Beware the 'peak gold' theory
Peak gold isn't nearly the force some might lead you to believe. That doesn't mean it isn't real, however.
You may have heard of peak oil, the theory that at some point -- ranging from 2005 to 2025 -- the world will have found all the easy oil there is to find and that after that, new finds won't be able to keep up with the global rate of consumption.
But peak gold? That never even crossed the mind of most investors who, by and large, are still getting used to the idea that they should have some exposure to gold in their portfolios.
Get familiar with the idea.
It is being used by some gold bugs as a marketing ploy to sell more of the yellow metal and to justify today's high prices. So, be careful. Peak gold isn't nearly as powerful a force on the price of gold as some of this marketing says it is.
But that doesn't mean peak gold isn't real. It is. Since oil is consumed and most gold isn't (aside from that used in industrial processes), peak gold isn't as important to gold prices as peak oil is for oil prices.
Peak gold proponents argue this way.
They say global gold production has been on a downward trend since 2000. The fundamental causes of this are depletion of South African mines, where miners have to dig deeper and deeper and a worldwide decline in the grade of ore being mined.
South African production has fallen by about half since its peak in 1970. Ore grades have fallen from 12 grams of gold per metric ton in 1950 to about three grams in the United States and Canada.
Even soaring gold prices that have made exploration and the development of new mines a priority haven't been able to reverse this trend. South African gold production fell another 14% in 2008.
Global mine production, which had increased slightly in 2006 thanks to increases in supply from China and Indonesia to 2,485 metric tons, fell in 2007 to 2,478 metric tons and then to 2,415 metric tons in 2008, according to the World Gold Council.
In the first three quarters of 2009, gold production is up from the same period in 2008, but no source that I have been able to find thinks that marks a reversal of the long-term trend.
Any drop in supply is bullish for gold. It's especially important with gold trading at historic highs that a price above $1,100 an ounce hasn't brought new supply out of the woodwork.
That's a normal dynamic that caps price increases in most commodities. Traders become reluctant to bid up prices further, because they know that current high prices will bring new supply onto the market.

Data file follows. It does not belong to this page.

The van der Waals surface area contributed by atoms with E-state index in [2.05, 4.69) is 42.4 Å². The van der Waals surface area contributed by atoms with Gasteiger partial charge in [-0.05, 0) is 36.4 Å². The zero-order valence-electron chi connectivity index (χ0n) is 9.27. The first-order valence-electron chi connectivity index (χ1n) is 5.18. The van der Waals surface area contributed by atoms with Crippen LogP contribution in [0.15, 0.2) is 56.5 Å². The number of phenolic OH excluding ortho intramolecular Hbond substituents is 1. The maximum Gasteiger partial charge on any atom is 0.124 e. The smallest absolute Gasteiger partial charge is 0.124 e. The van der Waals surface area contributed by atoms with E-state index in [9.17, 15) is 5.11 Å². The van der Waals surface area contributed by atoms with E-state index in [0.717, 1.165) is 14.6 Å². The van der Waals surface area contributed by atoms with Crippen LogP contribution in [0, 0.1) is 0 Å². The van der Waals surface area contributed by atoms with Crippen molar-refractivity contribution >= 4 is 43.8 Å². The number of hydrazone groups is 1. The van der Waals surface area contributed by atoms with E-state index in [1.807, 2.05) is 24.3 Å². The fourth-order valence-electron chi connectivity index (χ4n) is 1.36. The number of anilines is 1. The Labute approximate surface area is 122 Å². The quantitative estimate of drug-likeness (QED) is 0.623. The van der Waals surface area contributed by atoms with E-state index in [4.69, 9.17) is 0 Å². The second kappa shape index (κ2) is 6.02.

That's exactly what is happening with oil prices right now, where prices above $70 are bringing new production onto the market from OPEC members.
But although the drop in gold supply does support the high price of gold, a drop in supply isn't quite as critical for gold as it is for other commodities, since most gold isn't consumed.
Except for gold that is used in industrial processes -- and even some of that is recovered -- once mined, gold just continues to circulate. It may change form, going from jewelry to bullion and then back again, but it doesn't go up in smoke like the oil burned in a car engine does.
The amount of gold mined annually is, in fact, tiny when compared to the amount of gold circulating through the world.
Estimates put total global gold in forms that can circulate relatively easily at about 110,000 metric tons. Total annual gold production was 2,415 metric tons. A fall of 70 tons -- the drop in annual production from 2006 to 2008 -- just isn't enough to move the price of gold very much.
But the declining global production of gold does work to enhance gold's status as a stable source of value. In a world where investors worry about the ability of governments to just run the printing presses and create more of their dollars, yen, pounds, Euros or whatever, the inability of gold miners to produce more gold and thus to flood the market with gold is a huge plus.
Because annual gold production is such a small percentage of the world's total gold and because global gold production is falling, investors who buy gold don't have to worry about “gold inflation.” And that's a powerful draw in a world where just about everything else is subject to rising production and falling value.
At the time of this writing, Jim Jubak owned shares of Goldcorp in his personal portfolio.
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